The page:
Storing patient medical records electronically and new regulations from governments will contribute to spending.
Posted Dec 22, 2005
North American healthcare providers' IT spending will total $39.5 billion by 2008, according to a new Datamonitor report. "Technology Opportunities in the North American Healthcare Market, 2005 to 2010," found that these investments will be driven largely by the purchase of electronic medical record (EMR) adoption and pressure by national and regional governments to improve current systems.
"Like healthcare in other regions of the world, the healthcare industry in North America is undergoing a period of change,"says Jocelyn Young, research director at Datamonitor and author of the report. "The healthcare and pharmaceutical industry as a whole is undergoing a shift that impacts the way that healthcare is delivered, financed, and managed."
This aggressive investment in IT by the healthcare industry follows on the heels of tepid IT investment over the past decade. The reason for this spending increase is that the industry traditionally has ignored IT technology in favor of medical technology, according to the report, but the increasing role that national and regional governments are playing, particularly with laws like HIPAA, is changing the industry's buying habits. In addition, technology like EMR, or software used to electronically record and store patient information, thus replacing paper, will enable healthcare providers to improve cost control and patient care, as well as boost employee productivity and overall provider competitiveness.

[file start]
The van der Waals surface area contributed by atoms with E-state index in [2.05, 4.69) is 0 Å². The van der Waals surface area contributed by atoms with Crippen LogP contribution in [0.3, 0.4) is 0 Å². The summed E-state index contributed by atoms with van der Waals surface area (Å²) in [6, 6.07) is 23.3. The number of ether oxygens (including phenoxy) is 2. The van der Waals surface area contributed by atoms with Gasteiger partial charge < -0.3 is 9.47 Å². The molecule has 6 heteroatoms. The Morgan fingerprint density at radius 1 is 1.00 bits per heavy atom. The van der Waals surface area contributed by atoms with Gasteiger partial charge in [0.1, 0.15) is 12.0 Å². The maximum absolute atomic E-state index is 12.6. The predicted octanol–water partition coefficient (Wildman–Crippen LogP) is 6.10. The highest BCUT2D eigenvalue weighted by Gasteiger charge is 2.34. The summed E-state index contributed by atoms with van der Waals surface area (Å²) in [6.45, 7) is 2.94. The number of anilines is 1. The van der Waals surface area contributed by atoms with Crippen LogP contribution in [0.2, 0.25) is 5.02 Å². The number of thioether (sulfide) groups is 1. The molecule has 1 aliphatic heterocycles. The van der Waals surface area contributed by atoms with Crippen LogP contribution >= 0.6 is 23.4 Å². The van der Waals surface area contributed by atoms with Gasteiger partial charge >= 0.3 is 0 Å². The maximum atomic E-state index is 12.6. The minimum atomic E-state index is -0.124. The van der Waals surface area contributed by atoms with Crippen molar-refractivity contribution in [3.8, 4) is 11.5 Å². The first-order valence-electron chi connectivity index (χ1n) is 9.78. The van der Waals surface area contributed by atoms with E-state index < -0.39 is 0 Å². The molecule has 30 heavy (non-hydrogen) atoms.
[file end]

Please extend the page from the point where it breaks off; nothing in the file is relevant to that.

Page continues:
The Canadian healthcare IT industry will experience an 8.1 percent five-year CAGR through 2010, according to Young. Much of this investment will center on EMR systems, medication and laboratory information systems, and digital imaging. In addition, health surveillance systems will be critical to managing localized and national public health problems, according to the report. In the U.S. market, physicians' offices will show strong growth over the forecast period, driven by projects funded by the federal government. Additional drivers include health plans and associations that are increasingly rewarding physicians who adopt technology to improve medical practice standards and performance. Last, North American healthcare providers will increasingly rely on BPO to gain advice, education, and expertise in the implementation and operation of new technology.
"This industry is working to build an increasingly compelling case for the quantifiable value of IT in healthcare," Young says. "We're going to continue to see strong growth in this industry vertical for some time to come."
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